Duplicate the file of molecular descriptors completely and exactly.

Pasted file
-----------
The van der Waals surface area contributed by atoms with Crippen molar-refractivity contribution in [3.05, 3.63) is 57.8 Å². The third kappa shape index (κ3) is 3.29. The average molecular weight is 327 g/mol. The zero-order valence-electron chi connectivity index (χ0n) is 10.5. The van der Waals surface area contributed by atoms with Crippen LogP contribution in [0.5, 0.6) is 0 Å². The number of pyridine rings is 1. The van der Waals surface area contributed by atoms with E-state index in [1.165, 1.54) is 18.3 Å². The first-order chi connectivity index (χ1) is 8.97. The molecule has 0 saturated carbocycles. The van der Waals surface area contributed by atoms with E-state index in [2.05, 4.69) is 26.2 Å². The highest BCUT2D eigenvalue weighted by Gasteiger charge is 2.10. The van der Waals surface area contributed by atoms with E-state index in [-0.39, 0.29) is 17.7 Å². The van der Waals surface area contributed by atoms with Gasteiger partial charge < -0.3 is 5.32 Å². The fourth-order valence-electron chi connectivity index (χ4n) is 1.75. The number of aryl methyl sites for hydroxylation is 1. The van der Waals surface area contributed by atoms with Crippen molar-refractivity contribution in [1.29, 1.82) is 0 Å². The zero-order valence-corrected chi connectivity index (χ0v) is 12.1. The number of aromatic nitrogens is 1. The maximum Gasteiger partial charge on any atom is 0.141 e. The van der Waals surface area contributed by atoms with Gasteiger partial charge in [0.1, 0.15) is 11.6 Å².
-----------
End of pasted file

The van der Waals surface area contributed by atoms with Crippen molar-refractivity contribution in [3.05, 3.63) is 57.8 Å². The third kappa shape index (κ3) is 3.29. The average molecular weight is 327 g/mol. The zero-order valence-electron chi connectivity index (χ0n) is 10.5. The van der Waals surface area contributed by atoms with Crippen LogP contribution in [0.5, 0.6) is 0 Å². The number of pyridine rings is 1. The van der Waals surface area contributed by atoms with E-state index in [1.165, 1.54) is 18.3 Å². The first-order chi connectivity index (χ1) is 8.97. The molecule has 0 saturated carbocycles. The van der Waals surface area contributed by atoms with E-state index in [2.05, 4.69) is 26.2 Å². The highest BCUT2D eigenvalue weighted by Gasteiger charge is 2.10. The van der Waals surface area contributed by atoms with E-state index in [-0.39, 0.29) is 17.7 Å². The van der Waals surface area contributed by atoms with Gasteiger partial charge < -0.3 is 5.32 Å². The fourth-order valence-electron chi connectivity index (χ4n) is 1.75. The number of aryl methyl sites for hydroxylation is 1. The van der Waals surface area contributed by atoms with Crippen molar-refractivity contribution in [1.29, 1.82) is 0 Å². The zero-order valence-corrected chi connectivity index (χ0v) is 12.1. The number of aromatic nitrogens is 1. The maximum Gasteiger partial charge on any atom is 0.141 e. The van der Waals surface area contributed by atoms with Gasteiger partial charge in [0.1, 0.15) is 11.6 Å².